The first time the term occurs in Holy Writ is Genesis 2:3, and, as is invariably the case, this initial mention at once indicates its essential meaning and content: “And God blessed the seventh day and sanctified it,” which obviously means that He separated it from the other six days and set it apart for His own particular use — such is the underlying and root idea in all its subsequent occurrences where God Himself is the Agent or Actor.

    The next reference is Exodus 13:2: “Sanctify unto Me all the firstborn: whatsoever openeth the womb among the children of Israel, of man or beast: it is Mine”: that was something which the Lord required from them, namely, to dedicate and devote the firstborn entirely unto Him. The third occurrence is in Exodus 19: “And the Lord said unto Moses, Go unto the people and sanctify them today and tomorrow, and let them wash their clothes. And be ready against the third day, for the third day the Lord will come down in the sight of all the people upon mount Sinai” (verses 10, 11, and see verse 15).

    There the word “sanctify” manifestly has reference unto a personal cleansing by the Israelites themselves, to fit them for the approach (of the thrice Holy One.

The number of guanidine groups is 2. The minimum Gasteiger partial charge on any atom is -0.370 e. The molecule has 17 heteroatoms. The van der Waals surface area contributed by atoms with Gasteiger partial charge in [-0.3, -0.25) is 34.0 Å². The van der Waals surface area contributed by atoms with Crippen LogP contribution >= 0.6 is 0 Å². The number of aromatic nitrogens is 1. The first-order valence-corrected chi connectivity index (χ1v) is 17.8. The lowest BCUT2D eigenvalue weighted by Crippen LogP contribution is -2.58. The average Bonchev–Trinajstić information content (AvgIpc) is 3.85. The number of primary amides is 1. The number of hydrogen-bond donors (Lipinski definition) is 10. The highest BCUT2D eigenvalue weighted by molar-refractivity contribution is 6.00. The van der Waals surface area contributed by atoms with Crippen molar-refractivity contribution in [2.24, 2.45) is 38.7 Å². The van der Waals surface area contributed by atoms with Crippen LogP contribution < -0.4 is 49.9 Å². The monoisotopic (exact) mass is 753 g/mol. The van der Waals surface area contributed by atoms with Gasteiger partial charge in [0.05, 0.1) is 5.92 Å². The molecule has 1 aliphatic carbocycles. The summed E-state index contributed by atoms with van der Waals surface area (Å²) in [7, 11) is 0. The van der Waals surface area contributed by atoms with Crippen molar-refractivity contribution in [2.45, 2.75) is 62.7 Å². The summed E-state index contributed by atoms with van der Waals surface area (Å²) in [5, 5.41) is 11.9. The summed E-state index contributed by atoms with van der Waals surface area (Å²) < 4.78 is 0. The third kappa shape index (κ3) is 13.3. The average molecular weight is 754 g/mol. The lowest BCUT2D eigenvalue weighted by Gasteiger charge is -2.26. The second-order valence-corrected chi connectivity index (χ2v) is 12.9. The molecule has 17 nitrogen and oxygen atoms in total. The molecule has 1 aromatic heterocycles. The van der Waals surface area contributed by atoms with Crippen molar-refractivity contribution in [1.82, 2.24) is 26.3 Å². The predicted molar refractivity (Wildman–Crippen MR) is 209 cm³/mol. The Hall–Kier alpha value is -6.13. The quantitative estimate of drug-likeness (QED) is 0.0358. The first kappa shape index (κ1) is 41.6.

Now it is quite clear that the injunction which Joshua gave unto Israel in verse 5 was of precisely the same import as that which Moses received for the people in Exodus 19. The Lord Was about to appear on their behalf, and they were required to be in a meet condition. When God bade Jacob go to Bethel and make there an altar unto Him, we are told that the patriarch said unto his household, “Put away the strange gods that are among you and be clean, and change your garments” ( Genesis 35:1,2) — idols and the worship of the Lord do not accord. Unto the elders of Bethlehem the prophet said, “I am come to sacrifice unto the Lord: sanctify yourselves, and come with me to the sacrifice” ( 1 Samuel 15:5).

    In each case the reference was first unto the removal of ceremonial defilement, the putting away of all outward pollution, and then to bringing their hearts into a suitable frame towards the One with whom they had to do, for God has never been satisfied with mere external purification and punctiliousness of formal worship ( Isaiah 29:13,14). Sacred duties call for diligent preparation on the part of those who would discharge them.

    Holy things are not to be touched with unholy hands nor approached with hearts filled by the world ( Psalm 26:6; 1 Timothy 2:8).